Atrial fibrillation (AF) is the leading cause of ischemic stroke and is one of the most common arrhythmias. Previous studies have shown that impaired diastolic functions, P wave dispersion (Pd), and prolonged atrial conduction times (ACT) are associated with increased incidence of atrial fibrillation (AF). The aim of this study was to evaluate diastolic functions, Pd, and ACT in fibromyalgia syndrome (FMS) patients to determine whether there is an increase in the risk of developing AF.
The study included a total of 140 female patients (70 FMS group, 70 healthy control group). Pd was evaluated using 12 lead electrocardiography (ECG), and diastolic functions and ACT with echocardiography. The ECG and echocardiographic evaluations were performed by different cardiologists blinded to the clinical information of the subjects.
There was no difference between the two groups in laboratory and clinical parameters. Patients with FMS had significantly higher echocardiographic parameters of ACT known as left-sided intra-atrial (13.9 ± 5.9 vs. 8.1 ± 1.8, p < 0.001), right-sided intra-atrial (21.9 ± 8.2 vs. 10.4 ± 3.5, p < 0.001) and interatrial [40 (25-64) ms vs. 23 (14-27) ms p < 0.001] electromechanical interval (EMI) compared with the control group. Pd was significantly greater in the FMS group compared with the control group [46 (29-62) ms vs. 32 (25-37) ms, p < 0.001]. In the FMS group, there was no significant relationship of the echocardiographic parameters of ACT, Pmax and Pd with age, E/A ratio and deceleration time (DT); while all these five parameters were significantly correlated with left atrial dimension, isovolumetric relaxation time (IVRT), fibromyalgia impact questionnaire (FIQ) and visual analogue scale (VAS). There was a strong correlation between FIQ and VAS and echocardiographic parameters of ACT, Pmax and Pd.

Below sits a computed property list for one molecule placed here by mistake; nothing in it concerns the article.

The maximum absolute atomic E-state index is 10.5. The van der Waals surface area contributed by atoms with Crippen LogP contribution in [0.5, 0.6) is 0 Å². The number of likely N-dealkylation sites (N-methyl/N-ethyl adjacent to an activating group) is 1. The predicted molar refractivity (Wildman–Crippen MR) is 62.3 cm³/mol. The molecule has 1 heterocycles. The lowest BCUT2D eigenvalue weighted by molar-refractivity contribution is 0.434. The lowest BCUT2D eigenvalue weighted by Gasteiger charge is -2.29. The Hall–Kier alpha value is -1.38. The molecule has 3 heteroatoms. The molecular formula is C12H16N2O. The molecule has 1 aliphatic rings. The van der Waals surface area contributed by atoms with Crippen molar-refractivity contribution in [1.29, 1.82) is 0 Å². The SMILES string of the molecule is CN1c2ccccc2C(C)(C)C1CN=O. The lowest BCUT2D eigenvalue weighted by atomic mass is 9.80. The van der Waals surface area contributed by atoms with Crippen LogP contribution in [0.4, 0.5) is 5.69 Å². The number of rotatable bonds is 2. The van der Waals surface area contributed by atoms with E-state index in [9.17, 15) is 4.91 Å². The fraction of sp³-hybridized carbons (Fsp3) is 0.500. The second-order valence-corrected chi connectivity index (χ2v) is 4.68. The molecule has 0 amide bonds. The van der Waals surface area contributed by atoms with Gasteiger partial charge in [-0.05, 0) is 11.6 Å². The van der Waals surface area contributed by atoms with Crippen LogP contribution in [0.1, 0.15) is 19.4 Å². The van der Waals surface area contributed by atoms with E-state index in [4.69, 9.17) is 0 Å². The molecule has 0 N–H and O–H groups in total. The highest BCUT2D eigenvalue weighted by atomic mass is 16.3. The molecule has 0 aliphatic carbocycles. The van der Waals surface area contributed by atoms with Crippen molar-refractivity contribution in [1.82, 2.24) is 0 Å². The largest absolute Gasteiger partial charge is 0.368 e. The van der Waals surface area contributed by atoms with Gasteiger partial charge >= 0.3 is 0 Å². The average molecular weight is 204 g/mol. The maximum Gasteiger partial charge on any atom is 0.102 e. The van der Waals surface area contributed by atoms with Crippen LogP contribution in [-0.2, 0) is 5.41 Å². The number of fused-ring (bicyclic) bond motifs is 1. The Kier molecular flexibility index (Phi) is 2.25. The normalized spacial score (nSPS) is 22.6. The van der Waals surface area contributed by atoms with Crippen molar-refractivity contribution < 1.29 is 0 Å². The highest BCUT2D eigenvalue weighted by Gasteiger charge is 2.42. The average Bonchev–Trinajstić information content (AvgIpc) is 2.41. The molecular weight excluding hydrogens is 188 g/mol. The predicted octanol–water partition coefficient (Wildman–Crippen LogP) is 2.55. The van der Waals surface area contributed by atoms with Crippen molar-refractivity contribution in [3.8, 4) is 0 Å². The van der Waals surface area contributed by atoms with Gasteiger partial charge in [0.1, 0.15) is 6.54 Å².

Impaired diastolic functions, an increase in Pd, and prolongation of ACT were observed in FMS. Current disorders are thought to be associated with an increased risk of AF in FMS. The risk of developing AF increases with the severity of FMS and clinical progression.